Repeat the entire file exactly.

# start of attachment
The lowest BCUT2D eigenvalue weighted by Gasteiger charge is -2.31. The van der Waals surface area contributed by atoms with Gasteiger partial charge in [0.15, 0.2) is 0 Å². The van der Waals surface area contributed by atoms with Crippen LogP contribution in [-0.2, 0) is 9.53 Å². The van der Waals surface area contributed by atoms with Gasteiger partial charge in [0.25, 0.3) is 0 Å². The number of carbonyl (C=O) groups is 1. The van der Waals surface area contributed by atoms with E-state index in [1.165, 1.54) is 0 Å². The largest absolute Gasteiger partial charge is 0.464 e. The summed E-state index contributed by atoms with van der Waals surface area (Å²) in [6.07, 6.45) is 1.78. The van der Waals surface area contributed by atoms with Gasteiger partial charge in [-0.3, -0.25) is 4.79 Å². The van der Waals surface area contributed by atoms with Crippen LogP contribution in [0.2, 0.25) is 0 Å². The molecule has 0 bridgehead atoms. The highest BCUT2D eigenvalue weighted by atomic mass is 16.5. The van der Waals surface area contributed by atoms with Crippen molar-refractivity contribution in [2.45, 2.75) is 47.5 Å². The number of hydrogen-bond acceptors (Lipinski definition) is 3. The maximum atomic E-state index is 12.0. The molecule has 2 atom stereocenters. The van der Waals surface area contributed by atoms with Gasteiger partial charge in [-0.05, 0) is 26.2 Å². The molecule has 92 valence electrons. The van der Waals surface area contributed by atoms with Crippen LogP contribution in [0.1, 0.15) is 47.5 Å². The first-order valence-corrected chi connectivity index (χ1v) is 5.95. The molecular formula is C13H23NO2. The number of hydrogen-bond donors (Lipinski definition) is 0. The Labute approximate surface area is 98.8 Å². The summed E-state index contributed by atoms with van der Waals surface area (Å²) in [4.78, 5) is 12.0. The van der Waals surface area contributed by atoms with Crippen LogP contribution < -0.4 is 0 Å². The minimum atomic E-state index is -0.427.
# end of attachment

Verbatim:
The lowest BCUT2D eigenvalue weighted by Gasteiger charge is -2.31. The van der Waals surface area contributed by atoms with Gasteiger partial charge in [0.15, 0.2) is 0 Å². The van der Waals surface area contributed by atoms with Crippen LogP contribution in [-0.2, 0) is 9.53 Å². The van der Waals surface area contributed by atoms with Gasteiger partial charge in [0.25, 0.3) is 0 Å². The number of carbonyl (C=O) groups is 1. The van der Waals surface area contributed by atoms with E-state index in [1.165, 1.54) is 0 Å². The largest absolute Gasteiger partial charge is 0.464 e. The summed E-state index contributed by atoms with van der Waals surface area (Å²) in [6.07, 6.45) is 1.78. The van der Waals surface area contributed by atoms with Gasteiger partial charge in [-0.3, -0.25) is 4.79 Å². The van der Waals surface area contributed by atoms with Crippen LogP contribution in [0.2, 0.25) is 0 Å². The molecule has 0 bridgehead atoms. The highest BCUT2D eigenvalue weighted by atomic mass is 16.5. The van der Waals surface area contributed by atoms with Crippen molar-refractivity contribution in [2.45, 2.75) is 47.5 Å². The number of hydrogen-bond acceptors (Lipinski definition) is 3. The maximum atomic E-state index is 12.0. The molecule has 2 atom stereocenters. The van der Waals surface area contributed by atoms with Gasteiger partial charge in [-0.05, 0) is 26.2 Å². The molecule has 92 valence electrons. The van der Waals surface area contributed by atoms with Crippen LogP contribution in [0.1, 0.15) is 47.5 Å². The first-order valence-corrected chi connectivity index (χ1v) is 5.95. The molecular formula is C13H23NO2. The number of hydrogen-bond donors (Lipinski definition) is 0. The Labute approximate surface area is 98.8 Å². The summed E-state index contributed by atoms with van der Waals surface area (Å²) in [4.78, 5) is 12.0. The van der Waals surface area contributed by atoms with Crippen LogP contribution < -0.4 is 0 Å². The minimum atomic E-state index is -0.427.